'til next time...

Wednesday, 28 August 2019

Long-tailed Blues

I've got quite a bit of catching up to do!  Since my last post I've seen quite a few birds, not seen even more birds, and enjoyed a couple of really productive moth nights.  All of that must wait though, because the contents of this blog post, quite simply, deserve its own post...

Late afternoon on Saturday 24th, news broke on Twitter of at least two Long-tailed Blue butterflies at Axmouth Harbour, from Lloyd Evans. Here is the very tweet...

What a tweet!

All this came as quite a shock.  I was stuck at work, but Kevin quickly followed it up and saw two an hour later. They were feeding & egg laying on a small patch of pea plant just to the east of the river mouth.  

Frustratingly the following day didn't allow me any chances to see them, but three were present and well reported on social media, pulling in visitors from far and wide.  Then Monday came around, and thankfully - finally - I managed to spend my lunch hour with them.  What a treat...

Female Long-tailed Blue

What wonderful little butterflies, clearly smaller than Holly Blues, and I found them really hard to keep up with thanks to their distinctively jerky and rapid flight.  They were oddly sporadic in their appearances too, with one period of 20+ minutes of nothing, and then a flurry of sightings right up until I left.  This one spent a lot of time underneath the flowers, so often the views were like this...

Easily to overlook - but once seen so distinctive

This female showed by far the best, resting on flowers and egg laying on the nearest patch of pea to where I was stood...

It actually has long-tails!

As can be seen in the above pic though, she has a deformity on her right wing. Also viewable in this pic...

A cracking underwing pattern - but what's with the wing...

This is a defect caused when the wings are being pumped up during emergency, which begs the question, was this butterfly born and bred here!?  Well personally I think not.  Despite this damage it was flying around just fine, and considering there has been a national influx of this species within the last week or so, I think the chances are it arrived as part of this influx.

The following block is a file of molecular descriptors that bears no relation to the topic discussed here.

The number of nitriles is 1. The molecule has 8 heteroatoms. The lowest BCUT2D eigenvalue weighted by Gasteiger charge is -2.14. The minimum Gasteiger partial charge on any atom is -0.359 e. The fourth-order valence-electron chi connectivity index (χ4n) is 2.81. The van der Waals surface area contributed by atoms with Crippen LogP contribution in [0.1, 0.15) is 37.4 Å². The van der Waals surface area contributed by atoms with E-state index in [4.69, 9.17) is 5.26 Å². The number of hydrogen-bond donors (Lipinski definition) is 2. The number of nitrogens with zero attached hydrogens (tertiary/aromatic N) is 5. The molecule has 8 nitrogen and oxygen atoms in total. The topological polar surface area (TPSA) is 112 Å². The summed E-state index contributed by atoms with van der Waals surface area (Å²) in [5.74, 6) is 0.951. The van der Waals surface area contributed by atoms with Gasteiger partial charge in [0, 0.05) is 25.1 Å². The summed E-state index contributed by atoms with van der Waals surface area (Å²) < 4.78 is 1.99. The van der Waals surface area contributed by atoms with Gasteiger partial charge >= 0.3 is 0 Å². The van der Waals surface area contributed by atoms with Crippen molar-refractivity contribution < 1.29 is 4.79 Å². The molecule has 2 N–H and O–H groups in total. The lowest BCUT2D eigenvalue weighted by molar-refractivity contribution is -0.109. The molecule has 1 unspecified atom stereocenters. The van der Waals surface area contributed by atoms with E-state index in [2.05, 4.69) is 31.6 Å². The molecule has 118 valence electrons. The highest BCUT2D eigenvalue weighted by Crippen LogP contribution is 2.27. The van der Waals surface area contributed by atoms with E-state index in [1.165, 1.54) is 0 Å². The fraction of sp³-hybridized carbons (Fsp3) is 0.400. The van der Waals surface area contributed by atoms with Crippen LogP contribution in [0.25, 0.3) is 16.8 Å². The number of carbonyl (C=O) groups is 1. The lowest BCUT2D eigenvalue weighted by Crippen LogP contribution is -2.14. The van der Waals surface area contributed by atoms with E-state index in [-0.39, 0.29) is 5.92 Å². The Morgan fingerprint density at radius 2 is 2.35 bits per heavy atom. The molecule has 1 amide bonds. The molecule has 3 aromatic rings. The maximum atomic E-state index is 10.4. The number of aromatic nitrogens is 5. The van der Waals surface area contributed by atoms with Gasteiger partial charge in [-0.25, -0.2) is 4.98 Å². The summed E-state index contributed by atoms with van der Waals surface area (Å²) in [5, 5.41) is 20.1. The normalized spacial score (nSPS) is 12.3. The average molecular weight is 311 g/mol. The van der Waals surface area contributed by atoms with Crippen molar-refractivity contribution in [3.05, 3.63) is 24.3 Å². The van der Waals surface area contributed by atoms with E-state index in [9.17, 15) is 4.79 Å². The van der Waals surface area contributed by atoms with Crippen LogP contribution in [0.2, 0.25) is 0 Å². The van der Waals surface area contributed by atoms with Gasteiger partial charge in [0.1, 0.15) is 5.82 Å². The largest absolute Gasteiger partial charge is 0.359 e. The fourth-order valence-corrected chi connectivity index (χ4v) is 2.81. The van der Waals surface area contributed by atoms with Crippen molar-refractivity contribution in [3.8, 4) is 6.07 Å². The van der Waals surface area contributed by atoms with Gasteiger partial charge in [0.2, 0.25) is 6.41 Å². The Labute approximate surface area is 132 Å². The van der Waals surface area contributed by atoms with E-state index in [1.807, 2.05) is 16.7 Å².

Not easy to see the upperwing - just about managed a shot of it here

As you can see, this conclusively sexes this insect as a female - but when flying around on two occasions I heard others announce it as a male due to how blue it appeared.  When comparing it to the second Long-tailed Blue that was flying around however, this was understandable. The second individual was a really drab, brown and tatty female - presumably the one pictured by others in previous days lacking any tails.  I did see a third insect in flight on two occasions, and this one really did look proper blue, sadly never saw it settled though.

There is a previous patch record of Long-tailed Blue, I know of at least one recorded on Goat Island (where there is lots of pea plant - so there could be a load out there now!) but it's great to have some 'gettable' ones!  Whilst at the harbour I also saw Common Blue, Painted Lady, Silver-washed Fritillary and a couple of smart male Clouded Yellows.

As I said earlier there has been something of an influx of Long-tailed Blues into the UK - in fact it's looking likely to prove the biggest influx ever!  For more details have a read of this excellent BirdGuides article;

And I will finish by ending on a similar note to the article-linked above.  Go out and search your local pea plants, you may not find an adult but there's every chance you could discover some eggs. And if you do then keep coming back and you never know you may just witness a UK bred Long-tailed Blue emerge or take its maiden flight. Something I hope to do in about a month's time...